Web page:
Azoospermia is defined as the absence of sperm in the ejaculate, which is generally classified as either obstructive or secretory. In obstructive azoospermia, the sperm cells cannot complete their journey from the testicle to the urethra through the seminal tract; however, the sperm cells are produced in the testicle (spermatogenesis).

There are several causes of this pathology, although the most frequently detected ones are: congenital absence of the vas deferens, vasectomised patients, or obstructions caused by a trauma or surgery. There are special situations in which there is no real obstruction, but rather a problem with obtaining the ejaculate, as in patients with spinal cord injuries, diabetics, patients treated with certain medications, or as in the case of retrograde ejaculation, where seminal fluid flows into the bladder instead of the urethra. All of these are cases with a good prognosis in which sperm can most likely be found through a simple intervention called TESA (testicular sperm aspiration).

Secretory azoospermia, however, is the process of abnormal sperm production in the testicle. This may be due to chromosomal abnormalities, such as Klinefelter syndrome (karyotype 47XXY), or microdeletions of the Y chromosome, which is the loss of genetic material involved in spermatogenesis. Other causes may be bilateral cryptorchidism (undescended testes), testicular torsion, traumas, infections (e.g. mumps during adolescence), radio-chemotherapy, etc. The prognosis for this type of azoospermia is uncertain, and the likelihood of finding preserved spermatogenesis depends on many factors. There have been attempts to correlate several parameters with the presence of sperm, such as the FSH level, testicular size or karyotype, although none of these have proved to be decisive.  In these cases, many opt for a multiple testicular biopsy of both testes to increase the chances of finding sperm, which is estimated to occur 50% of the time. Patients should have a clear idea of this situation and all the available options, such as donor sperm or oocyte vitrification, in order to allow time for making decisions and resolving the situation if applicable. Although it’s uncommon, some types of azoospermia reverse over time. Another option is to perform the testicular biopsy prior to ovarian stimulation and freeze the sample if sperm is found.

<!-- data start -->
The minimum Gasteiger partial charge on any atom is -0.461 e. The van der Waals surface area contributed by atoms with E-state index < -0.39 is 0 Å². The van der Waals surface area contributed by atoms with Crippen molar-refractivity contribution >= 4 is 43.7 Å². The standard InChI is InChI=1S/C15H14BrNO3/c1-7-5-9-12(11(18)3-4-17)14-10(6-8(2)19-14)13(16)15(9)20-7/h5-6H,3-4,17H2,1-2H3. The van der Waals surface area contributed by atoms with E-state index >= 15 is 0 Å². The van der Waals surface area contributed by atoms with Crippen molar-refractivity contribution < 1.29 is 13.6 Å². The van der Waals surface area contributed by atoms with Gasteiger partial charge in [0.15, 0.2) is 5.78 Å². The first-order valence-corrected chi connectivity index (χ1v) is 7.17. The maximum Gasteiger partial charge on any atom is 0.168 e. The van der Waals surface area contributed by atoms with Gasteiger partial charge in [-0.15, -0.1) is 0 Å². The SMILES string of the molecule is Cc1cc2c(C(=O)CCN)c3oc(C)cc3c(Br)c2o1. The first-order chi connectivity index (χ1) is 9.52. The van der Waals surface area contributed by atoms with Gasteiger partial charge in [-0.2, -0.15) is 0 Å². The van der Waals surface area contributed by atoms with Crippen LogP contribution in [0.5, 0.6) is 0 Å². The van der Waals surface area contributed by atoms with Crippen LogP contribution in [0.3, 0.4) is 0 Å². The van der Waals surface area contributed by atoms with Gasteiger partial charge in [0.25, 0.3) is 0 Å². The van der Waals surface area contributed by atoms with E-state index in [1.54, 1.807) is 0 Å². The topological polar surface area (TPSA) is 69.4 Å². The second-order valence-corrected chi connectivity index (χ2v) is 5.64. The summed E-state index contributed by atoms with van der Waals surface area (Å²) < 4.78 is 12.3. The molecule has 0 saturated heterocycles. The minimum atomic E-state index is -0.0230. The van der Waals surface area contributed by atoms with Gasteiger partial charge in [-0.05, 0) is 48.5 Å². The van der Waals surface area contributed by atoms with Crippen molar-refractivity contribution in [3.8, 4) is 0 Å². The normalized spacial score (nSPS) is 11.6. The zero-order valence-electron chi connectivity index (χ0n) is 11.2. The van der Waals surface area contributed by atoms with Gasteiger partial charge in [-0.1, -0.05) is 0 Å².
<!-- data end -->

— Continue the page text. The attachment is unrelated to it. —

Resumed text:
The main goal with either TESA or a biopsy is to obtain enough sperm in the laboratory to microinject the collected eggs. Therefore, the collected testicular matter is disaggregated with scalpel blades and examined under a microscope to for sperm cells. Although the fertilisation rates obtained with these sperm cells are lower, they are comparable to those obtained with sperm from ejaculate, although this mostly depends on the characteristics of each individual case.

In conclusion, the combination of ICSI with surgical techniques to recover sperm will provide a solution to the reproductive problems of many azoospermic patients.

Jaime Guerrero, biologist of Instituto Bernabeu.

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